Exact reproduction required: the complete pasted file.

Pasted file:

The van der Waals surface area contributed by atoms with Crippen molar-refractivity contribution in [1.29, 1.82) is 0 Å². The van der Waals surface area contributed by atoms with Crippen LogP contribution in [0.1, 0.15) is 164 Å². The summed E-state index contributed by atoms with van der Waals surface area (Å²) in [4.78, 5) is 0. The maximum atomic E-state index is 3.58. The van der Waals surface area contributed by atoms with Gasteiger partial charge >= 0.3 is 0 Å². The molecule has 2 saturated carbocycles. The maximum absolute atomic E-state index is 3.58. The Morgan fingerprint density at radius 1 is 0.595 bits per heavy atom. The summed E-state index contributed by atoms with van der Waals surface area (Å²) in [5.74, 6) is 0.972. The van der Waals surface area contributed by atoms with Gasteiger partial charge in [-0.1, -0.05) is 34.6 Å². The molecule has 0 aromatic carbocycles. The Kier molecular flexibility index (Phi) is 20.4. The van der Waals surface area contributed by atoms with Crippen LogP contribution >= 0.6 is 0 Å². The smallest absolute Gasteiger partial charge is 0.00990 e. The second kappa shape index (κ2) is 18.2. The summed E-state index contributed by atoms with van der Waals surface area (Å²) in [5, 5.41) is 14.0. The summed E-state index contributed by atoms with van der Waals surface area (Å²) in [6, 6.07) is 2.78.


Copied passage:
The van der Waals surface area contributed by atoms with Crippen molar-refractivity contribution in [1.29, 1.82) is 0 Å². The van der Waals surface area contributed by atoms with Crippen LogP contribution in [0.1, 0.15) is 164 Å². The summed E-state index contributed by atoms with van der Waals surface area (Å²) in [4.78, 5) is 0. The maximum atomic E-state index is 3.58. The van der Waals surface area contributed by atoms with Gasteiger partial charge >= 0.3 is 0 Å². The molecule has 2 saturated carbocycles. The maximum absolute atomic E-state index is 3.58. The Morgan fingerprint density at radius 1 is 0.595 bits per heavy atom. The summed E-state index contributed by atoms with van der Waals surface area (Å²) in [5.74, 6) is 0.972. The van der Waals surface area contributed by atoms with Gasteiger partial charge in [-0.1, -0.05) is 34.6 Å². The molecule has 0 aromatic carbocycles. The Kier molecular flexibility index (Phi) is 20.4. The van der Waals surface area contributed by atoms with Crippen LogP contribution >= 0.6 is 0 Å². The smallest absolute Gasteiger partial charge is 0.00990 e. The second kappa shape index (κ2) is 18.2. The summed E-state index contributed by atoms with van der Waals surface area (Å²) in [5, 5.41) is 14.0. The summed E-state index contributed by atoms with van der Waals surface area (Å²) in [6, 6.07) is 2.78.